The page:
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Public Accounts Committee Report on Olympic Preparations

Conclusions and recommendations

We have considered seven main areas of risk, and our specific conclusions and recommendations on each are as follows.

Governance and delivery structures to coordinate the multiplicity of organisations and groups involved in the Games

1. The test of whether the plethora of bodies involved are working effectively will be whether individual projects and the programme as a whole progress on time. The Department is responsible for providing cross-government coordination, and should develop an agreed plan of what needs to be decided, when and by whom. The Department should periodically seek the views of the Olympic Delivery Authority and LOCOG, the lead organisations delivering the Games, on whether government is taking the decisions required at a pace which will allow them to maintain the necessary progress.

2. Continuity of key people on major projects is key to success. The Department, the Olympic Delivery Authority and LOCOG should identify which positions are key to the successful delivery of the Games, specify the skills requirements for those positions, and develop strategies for retaining individuals, knowledge and skills for the duration of the Olympic project.

Delivering the Games against an immovable deadline

3. Any slippage in the delivery programme would bring the risk of having to pay more, or reduce quality, to be ready on time. The immovable deadline could weaken the delivery organisations’ negotiating positions on contracts. Any delays could mean that additional resources have to be brought in to get projects back on schedule, and result in the specifications having to be changed to allow projects to be completed on time or to contain costs. The Olympic Delivery Authority will need to establish incentive arrangements with their contractors which specifically address the enhanced risk of cost overruns and quality shortfalls. The requirement for the budget to be clearly determined and effectively managed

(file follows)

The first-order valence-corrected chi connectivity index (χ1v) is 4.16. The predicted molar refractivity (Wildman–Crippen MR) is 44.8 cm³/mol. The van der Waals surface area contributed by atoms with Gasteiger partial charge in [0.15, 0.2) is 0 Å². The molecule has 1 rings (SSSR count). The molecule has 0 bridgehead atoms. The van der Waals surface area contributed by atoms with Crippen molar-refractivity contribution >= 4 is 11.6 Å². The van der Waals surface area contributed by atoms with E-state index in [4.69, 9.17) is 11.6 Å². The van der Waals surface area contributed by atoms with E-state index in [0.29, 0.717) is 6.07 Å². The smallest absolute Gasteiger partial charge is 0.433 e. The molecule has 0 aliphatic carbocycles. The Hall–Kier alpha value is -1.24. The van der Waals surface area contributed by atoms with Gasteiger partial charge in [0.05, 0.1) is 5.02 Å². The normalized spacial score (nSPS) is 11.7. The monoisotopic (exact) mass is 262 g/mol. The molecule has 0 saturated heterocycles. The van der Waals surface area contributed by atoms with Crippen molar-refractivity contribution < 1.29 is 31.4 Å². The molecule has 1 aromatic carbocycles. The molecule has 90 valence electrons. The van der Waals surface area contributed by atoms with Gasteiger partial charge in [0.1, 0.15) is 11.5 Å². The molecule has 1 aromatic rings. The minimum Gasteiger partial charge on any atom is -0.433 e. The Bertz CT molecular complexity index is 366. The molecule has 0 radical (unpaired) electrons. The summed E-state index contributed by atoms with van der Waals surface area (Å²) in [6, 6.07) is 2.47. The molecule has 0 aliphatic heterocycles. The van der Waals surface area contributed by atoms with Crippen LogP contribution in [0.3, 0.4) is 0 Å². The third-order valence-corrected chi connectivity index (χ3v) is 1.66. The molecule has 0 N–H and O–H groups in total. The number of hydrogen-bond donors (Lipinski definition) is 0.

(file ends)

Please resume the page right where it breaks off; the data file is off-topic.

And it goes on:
4. The costs of the Games were seriously underestimated at the time of the bid and the private sector funding seriously overestimated. Subsequent to our hearing, the Secretary of State announced a budget for the Games which totalled over £9 billion, an increase of some £6 billion on the position at the time of the bid. At the time of the bid:
• whole categories of cost were omitted, including tax, contingency margin and security;
• the Department expected to raise £738 million of private sector funding, which would have covered a quarter of Olympic costs, but now there is little prospect of significant private sector funding being achieved.
We intend to return to the budget for the Games on the basis of a further report by the Comptroller and Auditor General.

5. As the ultimate guarantor of funding for the Games the Government is financially exposed. In addition to the budget announced by the Secretary of State, LOCOG has a budget of £2 billion for staging the Games and is intended to be selffinancing. In seeking to prevent further calls on public money the Department needs to satisfy itself that LOCOG’s costs are under control and its revenues on track, and should develop a plan for doing so.

Applying effective procurement practices

6. The Olympic Delivery Authority has put in place a procurement policy for the £3 billion worth of goods, services and works it expects to procure for the Games. This policy sets out best practice, and any departures deemed necessary to deliver the Games should be made clear and explicit at the time. The Department should hold LOCOG accountable for developing clear policies in advance of starting its procurement programme in earnest in 2009.

Planning for a lasting legacy